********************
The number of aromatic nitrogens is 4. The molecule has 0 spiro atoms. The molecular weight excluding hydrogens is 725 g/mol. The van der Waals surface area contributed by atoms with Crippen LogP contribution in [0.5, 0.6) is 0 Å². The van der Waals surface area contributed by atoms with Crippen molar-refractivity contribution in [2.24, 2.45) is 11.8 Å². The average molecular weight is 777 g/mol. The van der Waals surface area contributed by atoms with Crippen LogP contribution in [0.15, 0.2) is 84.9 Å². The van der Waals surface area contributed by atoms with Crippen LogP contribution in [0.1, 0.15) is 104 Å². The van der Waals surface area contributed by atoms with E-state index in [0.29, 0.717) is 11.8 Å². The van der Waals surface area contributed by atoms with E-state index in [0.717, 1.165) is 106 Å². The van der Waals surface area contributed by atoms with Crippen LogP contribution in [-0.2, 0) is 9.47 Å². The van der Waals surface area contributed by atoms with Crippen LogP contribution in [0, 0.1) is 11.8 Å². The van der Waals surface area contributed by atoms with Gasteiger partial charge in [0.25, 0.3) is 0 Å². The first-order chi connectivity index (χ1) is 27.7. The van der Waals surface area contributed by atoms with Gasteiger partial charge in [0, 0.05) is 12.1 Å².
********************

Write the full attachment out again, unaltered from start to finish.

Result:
The number of aromatic nitrogens is 4. The molecule has 0 spiro atoms. The molecular weight excluding hydrogens is 725 g/mol. The van der Waals surface area contributed by atoms with Crippen LogP contribution in [0.5, 0.6) is 0 Å². The van der Waals surface area contributed by atoms with Crippen molar-refractivity contribution in [2.24, 2.45) is 11.8 Å². The average molecular weight is 777 g/mol. The van der Waals surface area contributed by atoms with Crippen LogP contribution in [0.15, 0.2) is 84.9 Å². The van der Waals surface area contributed by atoms with Crippen LogP contribution in [0.1, 0.15) is 104 Å². The van der Waals surface area contributed by atoms with E-state index in [0.29, 0.717) is 11.8 Å². The van der Waals surface area contributed by atoms with E-state index in [0.717, 1.165) is 106 Å². The van der Waals surface area contributed by atoms with Crippen LogP contribution in [-0.2, 0) is 9.47 Å². The van der Waals surface area contributed by atoms with Crippen LogP contribution in [0, 0.1) is 11.8 Å². The van der Waals surface area contributed by atoms with Gasteiger partial charge in [0.25, 0.3) is 0 Å². The first-order chi connectivity index (χ1) is 27.7. The van der Waals surface area contributed by atoms with Gasteiger partial charge in [0, 0.05) is 12.1 Å².